Council Write Up April 1st

Council Write Up



This Tuesday at the Coleman Young Municipal Center was quite a doozy of a council session. We had votes, a show-stopping musical number, drama, and a last second debate about the future of a school facility.  Your Declare Detroit Fellow was there to cover it all.


 1. SPIRIT OF DETROIT – There were several spirit of Detroit awards given out last Tuesday. One to a man who had hopped into a turned over car and rescued a passenger. He told the council and audience that he was no hero because, “that’s just what Detroiters do. That’s just what we do.” For his remarkable courage and charming humility the assembled gathering gave him a standing ovation. But as impressive and memorable as that man was the real star of the Tuesday’s council was a middle school choir, grades 3-8, who gave a remarkable rendition of the Pharell Williams hit “Happy.

2. INFORMATION SYSTEMS- Next up was a presentation by Beth Niblock, the head of Detroit Information Systems (computers, data storage, etc.). Detroit’s information systems are outdated and due for a massive overhaul. She reported that she is working on a new way of storing information off the mainframe, most likely in a cloud-based system. Member Cushingberry raised some questions about the security of the cloud, to which Ms. Niblock responded, “if it’s good enough for the CIA, it’s good enough for us.” Ms. Niblock also laid out a plan for revamping the connectivity of the city’s fleet of PCs and Computers including improving the ability to troubleshoot remotely. Ms. Niblock was down-to-earth and knowledgeable. It seems as though Detroit technology is in good hands.

3. WAYNE COUNTY TREASURY- We had an in depth and pretty dire update from the deputy Wayne County treasurer about the state of foreclosures in our city. The problem, as we all know, is massive. The Wayne County Treasurer wanted to used the public forum of council, both to update council members on the situation and to inform the public on some of the steps the treasury is taking to try and address  the problem and mitigate its effects. The treasury is offering back tax relief, delaying seizures, and help to residents who are under-water.

4. SCHOOL BOARD VS. FIRE DEPARTMENT AND MAYOR- There was an 11th hour drama that played out in the council last Tuesday to do with the potential use of the Benjamin O. Davis High School Building at the Detroit air port. The high school, which was affiliated with the airport and allowed its students to get hands on flight training, was moved out of the building last year. The site itself is currently vacant and the fire department wants to consolidate its training operations and house them there. The fire department is desperate for a training facility and the old Ben O. Davis facility would fit the bill exactly. The head of the school board (which is under emergency management) arrived at council to give a speech in opposition to the fire department’s plan. The speech was passionate, but at times wandered a little. Council President Jones had to be firm in demanding that the speech stayed on topic. The main appeal was that the school board had not approved the plan and had been cut out of the process by their emergency manager. The head of the school board was asking the council to strike down the request and to stand in solidarity against emergency management. A representative from the airport and from the fire department than spoke advocating for the plan. They reiterated that they had not been in favor of Benjamin O. Davis facility closing, but now that it was closed, and showed no signs of being reopened, it needed to be utilized before it became blighted. The fire department pointed out that they would drastically increase their ability to train Detroiters to become firemen if they could convert the facility to a training center. The council seemed receptive and in favor of the fire department’s proposal. But given the impassioned objection from the school board, they wanted more time to “do their research.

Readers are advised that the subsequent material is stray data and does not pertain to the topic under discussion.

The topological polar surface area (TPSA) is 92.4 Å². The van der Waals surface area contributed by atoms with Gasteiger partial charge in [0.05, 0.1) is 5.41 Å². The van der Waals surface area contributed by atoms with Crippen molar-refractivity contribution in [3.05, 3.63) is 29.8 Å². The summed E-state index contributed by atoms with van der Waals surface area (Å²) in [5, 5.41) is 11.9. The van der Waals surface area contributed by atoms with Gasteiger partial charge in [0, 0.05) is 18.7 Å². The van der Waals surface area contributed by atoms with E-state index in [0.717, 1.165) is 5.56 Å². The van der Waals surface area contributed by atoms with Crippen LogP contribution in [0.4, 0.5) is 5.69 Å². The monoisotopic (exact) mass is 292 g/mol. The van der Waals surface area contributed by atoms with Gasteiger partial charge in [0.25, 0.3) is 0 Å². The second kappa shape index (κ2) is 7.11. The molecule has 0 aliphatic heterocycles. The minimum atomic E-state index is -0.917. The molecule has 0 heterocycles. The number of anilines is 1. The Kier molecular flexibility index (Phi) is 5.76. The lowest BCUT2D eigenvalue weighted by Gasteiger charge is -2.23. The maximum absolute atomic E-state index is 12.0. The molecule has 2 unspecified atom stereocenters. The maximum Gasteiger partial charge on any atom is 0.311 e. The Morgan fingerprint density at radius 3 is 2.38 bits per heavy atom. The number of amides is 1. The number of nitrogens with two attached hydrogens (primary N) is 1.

5.COMMUNITY ADVISORY COUNCILS- The community advisory council ordinance is now in effect! Hurray! The council voted 7-2 to approve the Community Advisory Council ordinance setting up the guidelines of how these councils are to be constructed. Cushingberry and Tate voted against the ordinance. Cushingberry has seemed a little cool to the idea of community advisory council’s throughout the process. His major comment has been that there is no need for overlapping entities like the CDCs and the CACs and he wants to see more streamlined, efficient government, not just more government. Tate, who has been one of the staunchest advocates for the CACs, voted against this ordinance with comment. He wanted to point out that with the way the ordinance was constructed, council could still essentially exercise direct appointments for the Senior and Youth issues members, something Tate had been fighting against for a long time. The issue is in the notion that the “community and the CAC” can submit names to council for consideration for the Senior and Youth issues members. The addition of community input was suggested by Member Sheffield, in an attempt to make sure that everyone could be heard, but it does open the back door to council members hand-picking a candidate, asking them to nominate themselves, and then appointing them. Other council members noticed this, but the general consensus was if a council member really wanted to be bad faith about it, they were going to do that anyway. Tate made sure to point out that it was for only this reason that he was voting against the ordinance and that in general it was exciting that CACs were off and running.

6. APPOINTMENTS- Votes were taken for Neighborhood Advisory Council, Brownfield Development, and Historic Designation Board appointments. 

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